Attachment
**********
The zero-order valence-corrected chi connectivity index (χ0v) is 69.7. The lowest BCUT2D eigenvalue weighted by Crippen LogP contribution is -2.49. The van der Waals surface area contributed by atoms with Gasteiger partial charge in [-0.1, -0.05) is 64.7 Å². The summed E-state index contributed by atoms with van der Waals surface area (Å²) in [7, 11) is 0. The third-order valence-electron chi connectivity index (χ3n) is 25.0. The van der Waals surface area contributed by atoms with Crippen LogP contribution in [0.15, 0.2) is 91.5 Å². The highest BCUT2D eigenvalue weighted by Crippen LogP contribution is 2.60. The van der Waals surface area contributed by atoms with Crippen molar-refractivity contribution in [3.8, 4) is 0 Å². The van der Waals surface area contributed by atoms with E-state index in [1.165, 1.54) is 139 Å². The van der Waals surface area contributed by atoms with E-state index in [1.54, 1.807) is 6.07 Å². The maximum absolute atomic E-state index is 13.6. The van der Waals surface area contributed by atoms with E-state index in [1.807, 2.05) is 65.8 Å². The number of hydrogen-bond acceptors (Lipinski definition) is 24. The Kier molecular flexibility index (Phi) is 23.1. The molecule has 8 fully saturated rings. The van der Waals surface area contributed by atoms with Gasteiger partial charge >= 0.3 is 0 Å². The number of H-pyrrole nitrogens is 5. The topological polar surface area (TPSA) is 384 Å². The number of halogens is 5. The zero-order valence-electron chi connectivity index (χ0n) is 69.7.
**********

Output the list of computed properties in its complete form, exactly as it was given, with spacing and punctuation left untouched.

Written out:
The zero-order valence-corrected chi connectivity index (χ0v) is 69.7. The lowest BCUT2D eigenvalue weighted by Crippen LogP contribution is -2.49. The van der Waals surface area contributed by atoms with Gasteiger partial charge in [-0.1, -0.05) is 64.7 Å². The summed E-state index contributed by atoms with van der Waals surface area (Å²) in [7, 11) is 0. The third-order valence-electron chi connectivity index (χ3n) is 25.0. The van der Waals surface area contributed by atoms with Crippen LogP contribution in [0.15, 0.2) is 91.5 Å². The highest BCUT2D eigenvalue weighted by Crippen LogP contribution is 2.60. The van der Waals surface area contributed by atoms with Crippen molar-refractivity contribution in [3.8, 4) is 0 Å². The van der Waals surface area contributed by atoms with E-state index in [1.165, 1.54) is 139 Å². The van der Waals surface area contributed by atoms with E-state index in [1.54, 1.807) is 6.07 Å². The maximum absolute atomic E-state index is 13.6. The van der Waals surface area contributed by atoms with E-state index in [1.807, 2.05) is 65.8 Å². The number of hydrogen-bond acceptors (Lipinski definition) is 24. The Kier molecular flexibility index (Phi) is 23.1. The molecule has 8 fully saturated rings. The van der Waals surface area contributed by atoms with Gasteiger partial charge >= 0.3 is 0 Å². The number of H-pyrrole nitrogens is 5. The topological polar surface area (TPSA) is 384 Å². The number of halogens is 5. The zero-order valence-electron chi connectivity index (χ0n) is 69.7.